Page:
Bill calls for $1 tax hike on cigarettes
OKLAHOMA CITY -- Oklahoma would levy a $1.23-per-pack tax on cigarettes under a bill filed Wednesday by Rep. Ray Vaughn, R- Edmond.
The state currently taxes cigarettes at 23 cents per pack.
"The revenue would raise about $185.7 million," Vaughn said. "For the first eight years, that revenue would be earmarked; 10 percent to fund the state tobacco prevention and cessation plan that has been proposed. The other 90 percent would go for medical care."
Vaughn and Sen. Ben Robinson, D-Muskogee, will author this measure and two others that would establish an indoor workplace clean-air law.
"Basically, it would prohibit smoking in all indoor workplaces throughout the state," Vaughn said. "There would be a few exceptions to that that are set forth in the bill."
Some of those exceptions include stand-alone bars and taverns, bingo parlors during hours of operation, as much as 25 percent of hotel guest rooms, tobacco stores, family and sole-proprietor workplaces and private offices with only incidental public access, nonchild-care workplaces in private homes and medical research or treatment centers, if smoking is integral to the research or treatment.
Smoking would be prohibited within 15 feet of building entrances, exits and air intakes, as well.
"We still have between 300,000 and 400,000 employees that are subjected to secondhand smoke in their workplaces," Vaughn noted.
He said his bill would still permit workers to smoke in separately ventilated places.
One version of the workplace law would be constitutional and would require a vote of the people, as would the tax increase. The other would establish the clean-air law as a statute.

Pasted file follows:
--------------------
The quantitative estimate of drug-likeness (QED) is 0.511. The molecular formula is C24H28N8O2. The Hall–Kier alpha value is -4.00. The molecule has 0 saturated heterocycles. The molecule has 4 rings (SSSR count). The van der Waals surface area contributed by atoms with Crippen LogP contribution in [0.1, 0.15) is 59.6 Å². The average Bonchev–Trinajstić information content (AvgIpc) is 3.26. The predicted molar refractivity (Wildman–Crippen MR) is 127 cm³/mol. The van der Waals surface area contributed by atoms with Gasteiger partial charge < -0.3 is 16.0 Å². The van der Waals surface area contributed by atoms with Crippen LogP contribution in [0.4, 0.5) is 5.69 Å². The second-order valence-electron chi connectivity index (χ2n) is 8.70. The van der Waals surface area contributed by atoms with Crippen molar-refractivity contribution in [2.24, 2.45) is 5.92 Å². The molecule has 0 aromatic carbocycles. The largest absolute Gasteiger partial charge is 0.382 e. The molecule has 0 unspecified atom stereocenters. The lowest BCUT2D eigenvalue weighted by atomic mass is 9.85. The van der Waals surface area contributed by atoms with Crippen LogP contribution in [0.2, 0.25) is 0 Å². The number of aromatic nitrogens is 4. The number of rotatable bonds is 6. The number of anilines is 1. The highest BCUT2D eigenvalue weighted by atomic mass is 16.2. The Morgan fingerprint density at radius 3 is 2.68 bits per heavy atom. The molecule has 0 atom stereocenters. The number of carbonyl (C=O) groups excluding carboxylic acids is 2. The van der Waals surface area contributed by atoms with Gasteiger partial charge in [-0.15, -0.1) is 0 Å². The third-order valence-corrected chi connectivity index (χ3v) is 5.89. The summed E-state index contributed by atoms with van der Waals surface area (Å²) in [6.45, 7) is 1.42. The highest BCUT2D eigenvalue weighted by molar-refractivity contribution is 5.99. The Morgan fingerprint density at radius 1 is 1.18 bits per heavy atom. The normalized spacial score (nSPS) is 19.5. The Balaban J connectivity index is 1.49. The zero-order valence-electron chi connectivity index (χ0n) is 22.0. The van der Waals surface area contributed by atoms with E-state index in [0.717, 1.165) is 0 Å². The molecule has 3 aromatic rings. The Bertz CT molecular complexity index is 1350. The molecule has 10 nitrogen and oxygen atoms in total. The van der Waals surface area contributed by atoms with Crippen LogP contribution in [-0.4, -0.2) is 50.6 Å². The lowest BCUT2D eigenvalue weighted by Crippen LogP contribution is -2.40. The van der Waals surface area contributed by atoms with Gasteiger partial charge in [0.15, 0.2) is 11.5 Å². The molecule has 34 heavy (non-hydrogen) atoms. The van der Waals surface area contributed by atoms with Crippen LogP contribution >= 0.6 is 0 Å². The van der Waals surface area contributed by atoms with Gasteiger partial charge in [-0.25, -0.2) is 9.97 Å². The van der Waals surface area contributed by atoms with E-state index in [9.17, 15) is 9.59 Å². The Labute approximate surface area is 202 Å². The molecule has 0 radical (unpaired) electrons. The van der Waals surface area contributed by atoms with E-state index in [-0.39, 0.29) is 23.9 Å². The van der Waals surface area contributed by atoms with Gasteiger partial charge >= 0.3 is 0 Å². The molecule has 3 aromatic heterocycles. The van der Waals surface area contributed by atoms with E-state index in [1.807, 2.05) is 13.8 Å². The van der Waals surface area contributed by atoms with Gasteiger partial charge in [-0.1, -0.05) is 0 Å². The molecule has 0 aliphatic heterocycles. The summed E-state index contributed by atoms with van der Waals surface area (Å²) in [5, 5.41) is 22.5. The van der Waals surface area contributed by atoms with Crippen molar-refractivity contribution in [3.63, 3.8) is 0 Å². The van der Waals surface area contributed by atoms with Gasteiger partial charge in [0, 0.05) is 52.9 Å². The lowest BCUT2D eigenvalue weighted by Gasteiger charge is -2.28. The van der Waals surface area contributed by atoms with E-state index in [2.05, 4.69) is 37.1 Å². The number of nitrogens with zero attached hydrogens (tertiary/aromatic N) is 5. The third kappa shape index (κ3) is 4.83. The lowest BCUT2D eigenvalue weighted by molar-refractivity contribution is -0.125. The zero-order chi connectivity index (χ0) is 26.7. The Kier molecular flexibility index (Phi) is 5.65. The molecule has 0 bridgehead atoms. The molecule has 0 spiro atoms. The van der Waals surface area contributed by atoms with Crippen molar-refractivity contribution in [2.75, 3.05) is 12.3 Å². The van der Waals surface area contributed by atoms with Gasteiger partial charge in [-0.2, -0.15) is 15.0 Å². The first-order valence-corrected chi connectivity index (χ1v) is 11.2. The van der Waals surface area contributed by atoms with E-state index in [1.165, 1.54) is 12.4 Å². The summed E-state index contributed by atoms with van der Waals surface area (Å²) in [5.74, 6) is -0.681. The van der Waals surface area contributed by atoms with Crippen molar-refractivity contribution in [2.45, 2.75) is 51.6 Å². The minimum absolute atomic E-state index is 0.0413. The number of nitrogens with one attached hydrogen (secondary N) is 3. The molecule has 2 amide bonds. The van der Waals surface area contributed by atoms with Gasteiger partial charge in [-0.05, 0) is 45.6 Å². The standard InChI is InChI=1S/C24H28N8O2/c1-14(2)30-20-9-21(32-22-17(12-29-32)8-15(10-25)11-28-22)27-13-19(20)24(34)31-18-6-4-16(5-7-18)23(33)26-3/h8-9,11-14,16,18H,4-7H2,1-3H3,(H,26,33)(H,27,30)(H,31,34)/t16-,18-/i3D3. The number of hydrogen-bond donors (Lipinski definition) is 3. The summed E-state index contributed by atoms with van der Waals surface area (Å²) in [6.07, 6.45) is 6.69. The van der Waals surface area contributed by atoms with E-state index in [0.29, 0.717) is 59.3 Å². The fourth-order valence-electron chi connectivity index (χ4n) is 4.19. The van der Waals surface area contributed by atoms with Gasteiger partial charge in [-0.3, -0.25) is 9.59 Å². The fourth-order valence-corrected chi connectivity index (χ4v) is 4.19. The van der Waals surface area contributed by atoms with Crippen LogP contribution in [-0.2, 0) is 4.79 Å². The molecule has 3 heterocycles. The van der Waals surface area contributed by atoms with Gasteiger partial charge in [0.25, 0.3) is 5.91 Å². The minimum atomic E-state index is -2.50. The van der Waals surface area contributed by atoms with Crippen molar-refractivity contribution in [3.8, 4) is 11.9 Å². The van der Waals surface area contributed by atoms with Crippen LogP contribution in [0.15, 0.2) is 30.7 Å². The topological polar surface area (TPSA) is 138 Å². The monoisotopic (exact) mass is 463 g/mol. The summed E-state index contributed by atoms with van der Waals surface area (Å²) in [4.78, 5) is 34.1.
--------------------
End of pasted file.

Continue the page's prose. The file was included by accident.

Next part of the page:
"It doesn't require a vote of the people," Vaughn said. "Hopes would be that the Legislature would just step up and pass it and not have to send it to a vote."
A fourth bill will be authored by Vaughn and Sen. Penny Williams, D-Tulsa.
"We're strengthening enforcement through the youth-access laws that we have in Oklahoma," Vaughn said.
"The crux of that bill would be that if a tobacco retailer sold tobacco products to a child, and on the third offense within a two- year period, they would have their license suspended for a period of 30 days.
"If they did it again subsequently within that same two-year period, their license would be up for suspension for 60 days. This would be a substantial penalty for a retailer."
There is another reason to enforce laws against sales to children, he added.
"We stand to lose $7 million in federal funding if we don't enforce our tobacco sales laws with regard to minors," Vaughn said.
The Legislature last year banned smoking in the state Capitol and other public buildings but balked at more sweeping legislation that would have banned smoking in most public places.
The state Board of Health adopted administrative rules to limit smoking in restaurants and other businesses, but those rules were challenged in court by restaurateurs.